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I don't often get to blog about two of my favorite pursuits -- baseball and reading -- but John Updike's death gives me the chance. Updike was a prolific writer, and his works include novels, poetry and literary criticism -- much like another great American, Edgar Allan Poe. But Poe never covered a baseball game.

Yesterday, I re-read "Hub Fans Bid Kid Adieu," Updike's classic magazine piece on Ted Williams' last game at Fenway Park. Published in October, 1960, in The New Yorker, it does have a few purplish moments, which I attribute mainly to a half-century of age. But from the opening lines, he grabs you with his decriptive language: "Fenway Park, in Boston, is a lyric little bandbox of a ballpark. Everything is painted green and seems in sharp focus, like the inside of an old-fashioned peeping-type Easter egg."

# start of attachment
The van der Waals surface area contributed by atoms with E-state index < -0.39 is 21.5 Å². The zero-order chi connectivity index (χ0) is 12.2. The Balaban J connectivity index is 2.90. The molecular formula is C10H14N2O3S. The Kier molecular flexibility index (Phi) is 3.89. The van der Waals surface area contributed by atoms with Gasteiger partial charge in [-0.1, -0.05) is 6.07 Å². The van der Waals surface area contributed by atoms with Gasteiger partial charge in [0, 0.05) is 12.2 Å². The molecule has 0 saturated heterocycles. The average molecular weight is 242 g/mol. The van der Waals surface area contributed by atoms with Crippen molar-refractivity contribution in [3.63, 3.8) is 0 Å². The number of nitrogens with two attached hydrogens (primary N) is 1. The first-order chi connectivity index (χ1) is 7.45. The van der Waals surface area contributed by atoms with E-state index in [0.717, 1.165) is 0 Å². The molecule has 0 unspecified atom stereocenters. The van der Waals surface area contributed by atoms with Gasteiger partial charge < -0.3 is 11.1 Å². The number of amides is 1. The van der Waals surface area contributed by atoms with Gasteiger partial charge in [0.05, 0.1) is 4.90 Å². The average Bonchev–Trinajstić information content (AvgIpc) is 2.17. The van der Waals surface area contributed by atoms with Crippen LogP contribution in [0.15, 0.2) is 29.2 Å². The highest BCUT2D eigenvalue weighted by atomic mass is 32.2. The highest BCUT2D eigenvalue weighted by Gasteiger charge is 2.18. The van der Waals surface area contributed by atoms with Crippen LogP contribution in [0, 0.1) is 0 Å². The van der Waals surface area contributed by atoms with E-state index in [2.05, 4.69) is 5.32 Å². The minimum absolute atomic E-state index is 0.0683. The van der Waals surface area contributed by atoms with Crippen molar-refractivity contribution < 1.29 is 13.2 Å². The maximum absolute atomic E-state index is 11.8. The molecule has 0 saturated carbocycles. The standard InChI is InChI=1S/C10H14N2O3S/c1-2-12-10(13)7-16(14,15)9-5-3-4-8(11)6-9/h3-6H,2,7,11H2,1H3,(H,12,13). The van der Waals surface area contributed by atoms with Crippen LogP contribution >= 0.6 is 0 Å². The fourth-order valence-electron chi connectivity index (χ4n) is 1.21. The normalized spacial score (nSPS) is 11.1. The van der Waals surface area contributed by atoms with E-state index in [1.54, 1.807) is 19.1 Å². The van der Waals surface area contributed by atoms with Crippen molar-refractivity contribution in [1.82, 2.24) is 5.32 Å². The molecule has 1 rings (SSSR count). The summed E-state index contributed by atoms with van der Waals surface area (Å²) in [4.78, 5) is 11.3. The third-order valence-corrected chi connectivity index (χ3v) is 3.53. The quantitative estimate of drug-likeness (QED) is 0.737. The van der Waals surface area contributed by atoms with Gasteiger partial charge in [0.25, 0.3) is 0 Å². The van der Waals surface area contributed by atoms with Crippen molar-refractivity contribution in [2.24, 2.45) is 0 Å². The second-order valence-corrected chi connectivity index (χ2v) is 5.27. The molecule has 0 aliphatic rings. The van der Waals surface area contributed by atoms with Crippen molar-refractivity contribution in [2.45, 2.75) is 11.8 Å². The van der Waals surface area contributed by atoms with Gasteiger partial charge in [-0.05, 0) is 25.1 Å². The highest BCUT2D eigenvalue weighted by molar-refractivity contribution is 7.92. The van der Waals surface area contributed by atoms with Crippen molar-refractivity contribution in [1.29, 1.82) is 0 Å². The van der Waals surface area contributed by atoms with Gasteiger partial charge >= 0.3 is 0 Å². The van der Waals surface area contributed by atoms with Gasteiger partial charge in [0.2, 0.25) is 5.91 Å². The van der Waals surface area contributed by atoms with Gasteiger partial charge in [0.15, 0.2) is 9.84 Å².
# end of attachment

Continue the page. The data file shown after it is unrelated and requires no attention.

He perfectly captures Williams, a Red Sox legend, at rest and at work. "Williams' conversational stance is that of a six-foot-three man under a six-foot ceiling. ... He ran as he always ran out home runs -- hurriedly, unsmiling, head down, as if our praise were a storm of rain to get out of."

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That story is the perfect counterpoint to a snow-covered Baltimore. And I bet you get a chill when Ted gets his last homer. That is Updike's genius at work.

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